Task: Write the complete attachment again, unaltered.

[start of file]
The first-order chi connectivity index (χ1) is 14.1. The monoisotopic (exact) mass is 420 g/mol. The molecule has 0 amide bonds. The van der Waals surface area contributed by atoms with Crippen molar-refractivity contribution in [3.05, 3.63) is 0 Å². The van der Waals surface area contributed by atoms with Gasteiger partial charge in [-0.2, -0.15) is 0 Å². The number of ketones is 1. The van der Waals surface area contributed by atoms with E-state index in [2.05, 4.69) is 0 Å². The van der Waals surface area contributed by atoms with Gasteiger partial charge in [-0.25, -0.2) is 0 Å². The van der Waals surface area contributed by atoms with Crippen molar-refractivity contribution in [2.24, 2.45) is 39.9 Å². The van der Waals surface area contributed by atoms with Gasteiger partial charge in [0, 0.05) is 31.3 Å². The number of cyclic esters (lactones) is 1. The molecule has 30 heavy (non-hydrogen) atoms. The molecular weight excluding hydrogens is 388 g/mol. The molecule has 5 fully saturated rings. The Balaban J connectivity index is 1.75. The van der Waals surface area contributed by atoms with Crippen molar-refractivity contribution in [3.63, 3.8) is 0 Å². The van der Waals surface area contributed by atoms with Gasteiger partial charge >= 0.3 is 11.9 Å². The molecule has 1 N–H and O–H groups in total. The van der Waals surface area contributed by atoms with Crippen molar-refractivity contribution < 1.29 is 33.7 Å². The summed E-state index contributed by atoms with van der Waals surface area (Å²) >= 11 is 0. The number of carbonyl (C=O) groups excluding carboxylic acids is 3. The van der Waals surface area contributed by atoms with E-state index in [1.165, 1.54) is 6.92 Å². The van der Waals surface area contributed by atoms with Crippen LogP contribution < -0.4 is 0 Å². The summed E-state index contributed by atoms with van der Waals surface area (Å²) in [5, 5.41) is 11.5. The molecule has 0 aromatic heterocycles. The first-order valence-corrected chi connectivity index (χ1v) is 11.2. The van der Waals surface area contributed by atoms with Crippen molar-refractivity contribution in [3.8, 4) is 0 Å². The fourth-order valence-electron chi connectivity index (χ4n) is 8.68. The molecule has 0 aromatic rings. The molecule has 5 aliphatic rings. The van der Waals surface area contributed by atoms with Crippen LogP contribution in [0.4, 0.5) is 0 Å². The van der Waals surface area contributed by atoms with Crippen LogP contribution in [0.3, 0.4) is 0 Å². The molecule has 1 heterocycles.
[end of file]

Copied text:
The first-order chi connectivity index (χ1) is 14.1. The monoisotopic (exact) mass is 420 g/mol. The molecule has 0 amide bonds. The van der Waals surface area contributed by atoms with Crippen molar-refractivity contribution in [3.05, 3.63) is 0 Å². The van der Waals surface area contributed by atoms with Gasteiger partial charge in [-0.2, -0.15) is 0 Å². The number of ketones is 1. The van der Waals surface area contributed by atoms with E-state index in [2.05, 4.69) is 0 Å². The van der Waals surface area contributed by atoms with Gasteiger partial charge in [-0.25, -0.2) is 0 Å². The van der Waals surface area contributed by atoms with Crippen molar-refractivity contribution in [2.24, 2.45) is 39.9 Å². The van der Waals surface area contributed by atoms with Gasteiger partial charge in [0, 0.05) is 31.3 Å². The number of cyclic esters (lactones) is 1. The molecule has 30 heavy (non-hydrogen) atoms. The molecular weight excluding hydrogens is 388 g/mol. The molecule has 5 fully saturated rings. The Balaban J connectivity index is 1.75. The van der Waals surface area contributed by atoms with Crippen molar-refractivity contribution in [3.63, 3.8) is 0 Å². The van der Waals surface area contributed by atoms with Gasteiger partial charge >= 0.3 is 11.9 Å². The molecule has 1 N–H and O–H groups in total. The van der Waals surface area contributed by atoms with Crippen molar-refractivity contribution < 1.29 is 33.7 Å². The summed E-state index contributed by atoms with van der Waals surface area (Å²) >= 11 is 0. The number of carbonyl (C=O) groups excluding carboxylic acids is 3. The van der Waals surface area contributed by atoms with E-state index in [1.165, 1.54) is 6.92 Å². The van der Waals surface area contributed by atoms with Crippen LogP contribution < -0.4 is 0 Å². The summed E-state index contributed by atoms with van der Waals surface area (Å²) in [5, 5.41) is 11.5. The molecule has 0 aromatic heterocycles. The first-order valence-corrected chi connectivity index (χ1v) is 11.2. The van der Waals surface area contributed by atoms with Crippen molar-refractivity contribution in [3.8, 4) is 0 Å². The fourth-order valence-electron chi connectivity index (χ4n) is 8.68. The molecule has 0 aromatic rings. The molecule has 5 aliphatic rings. The van der Waals surface area contributed by atoms with Crippen LogP contribution in [0.4, 0.5) is 0 Å². The van der Waals surface area contributed by atoms with Crippen LogP contribution in [0.3, 0.4) is 0 Å². The molecule has 1 heterocycles.